They said the letters are the first step in an investigation of federal spending involving Trump companies.

Updated at 8:05 p.m. ET

President Trump on Tuesday threatened to meet North Korea with "fire and fury" a day after Pyongyang said it was ready with "ultimate measures" in response to new U.N. sanctions pushed by Washington.

"North Korea best not make any more threats to the United States," the president warned at a meeting on the opioid crisis held at Bedminster, N.J., where he is on an extended working vacation.

Public defenders in Baltimore say hundreds of criminal cases could be tossed out after two incidents discovered on police body cameras this summer show officers allegedly planting drug evidence.

So far some 40 criminal cases have been dropped, mostly involving drug and weapons-related felonies.

But lawyers there say that's just the beginning.

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It might seem like vocal discontent about airline bumping has reached a high-water mark recently, especially after a passenger was bloodied and dragged off a United flight last April.

Now, new data from the U.S. Department of Transportation shows that bumped-passenger rates are at their lowest level since 1995.

Copyright 2017 WBEZ. To see more, visit WBEZ.

On a steamy August afternoon in McLean, Va., not far from CIA headquarters, Daniel Hoffman sits on a coffee shop terrace and reminisces about summer afternoons spent in a different place.

"There's a tennis court, and a little dacha with a sauna," says Hoffman. "And then a big dacha where families could go and get out of the city in the summer and relax."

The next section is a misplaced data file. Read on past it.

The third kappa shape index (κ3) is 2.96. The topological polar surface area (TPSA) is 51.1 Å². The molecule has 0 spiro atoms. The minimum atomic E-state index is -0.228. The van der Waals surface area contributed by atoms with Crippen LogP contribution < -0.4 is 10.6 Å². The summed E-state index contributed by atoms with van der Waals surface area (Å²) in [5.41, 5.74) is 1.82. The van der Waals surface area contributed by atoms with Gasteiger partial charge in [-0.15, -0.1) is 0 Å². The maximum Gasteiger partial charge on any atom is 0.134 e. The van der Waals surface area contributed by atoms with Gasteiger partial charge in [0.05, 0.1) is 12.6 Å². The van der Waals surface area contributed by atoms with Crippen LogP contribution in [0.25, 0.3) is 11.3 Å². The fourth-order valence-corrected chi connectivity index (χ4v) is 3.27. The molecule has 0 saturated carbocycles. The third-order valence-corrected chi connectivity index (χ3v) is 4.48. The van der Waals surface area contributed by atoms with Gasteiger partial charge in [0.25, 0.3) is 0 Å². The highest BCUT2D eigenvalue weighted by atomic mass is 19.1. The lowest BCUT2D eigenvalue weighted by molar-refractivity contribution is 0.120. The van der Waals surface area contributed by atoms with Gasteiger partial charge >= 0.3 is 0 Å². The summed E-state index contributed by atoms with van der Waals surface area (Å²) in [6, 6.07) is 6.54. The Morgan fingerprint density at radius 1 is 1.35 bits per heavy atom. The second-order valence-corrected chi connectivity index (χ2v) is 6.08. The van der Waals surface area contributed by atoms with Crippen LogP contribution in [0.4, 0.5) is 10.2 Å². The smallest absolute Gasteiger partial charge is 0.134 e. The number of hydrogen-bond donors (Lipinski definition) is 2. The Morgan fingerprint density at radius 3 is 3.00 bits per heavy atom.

It's a fall tradition: Students don college sweatshirts and their parents, meanwhile, sweat the tuition bills.

One flash-in-the-pan movie this summer even featured a couple, played by Will Ferrell and Amy Poehler, who start a casino to cope with their kids' college costs.

Annual tuition hikes have been pretty much a given in higher ed, but recently, there are signs that the decades-long rise in college costs is nearing a peak.

The cubist revolution, now in its eighth year, is thriving.

That's Minecraft cubes, of course.

The game where you build virtual Lego-like worlds and populate them with people, animals and just about everything in between is one of the most popular games ever made; it's second only to Tetris as the best-selling video game of all time. There's gold in them thar cubes: More than 120 million copies have sold since Minecraft launched in 2009.*

So what's behind the game's enduring appeal?

Scientists have created an electronic wafer that reprogrammed damaged skin cells on a mouse's leg to grow new blood vessels and help a wound heal.

The epidemic of drug overdose deaths has hit home for the mayor of Nashville, Tenn. Her 22-year-old son, Max Barry, died last month of an overdose near Denver.

And for the first time since tragedy struck her family, Mayor Megan Barry spoke publicly Monday to call on families to have frank and difficult conversations about addiction.

To see this month's total solar eclipse, the first one to be visible from the contiguous United States in nearly 40 years, all Donald Liebenberg will have to do is open his front door and step outside.

"It's a really special treat to be able to have one in my driveway," says Liebenberg, who has trekked to Turkey, Zambia, China and Pukapuka, a remote island in the Pacific, to see past eclipses.

A task force is recommending changes that could loosen protections for the greater sage grouse, a Western bird species renowned for its elaborate mating dance.

The report comes out of a review by the Trump administration of a massive Obama-era conservation plan for the bird which is imperiled by loss of habitat.

The administration says the revisions are aimed at giving states more flexibility. But critics argue that the changes favor mining and petroleum companies and could hurt the bird's long-term prospects.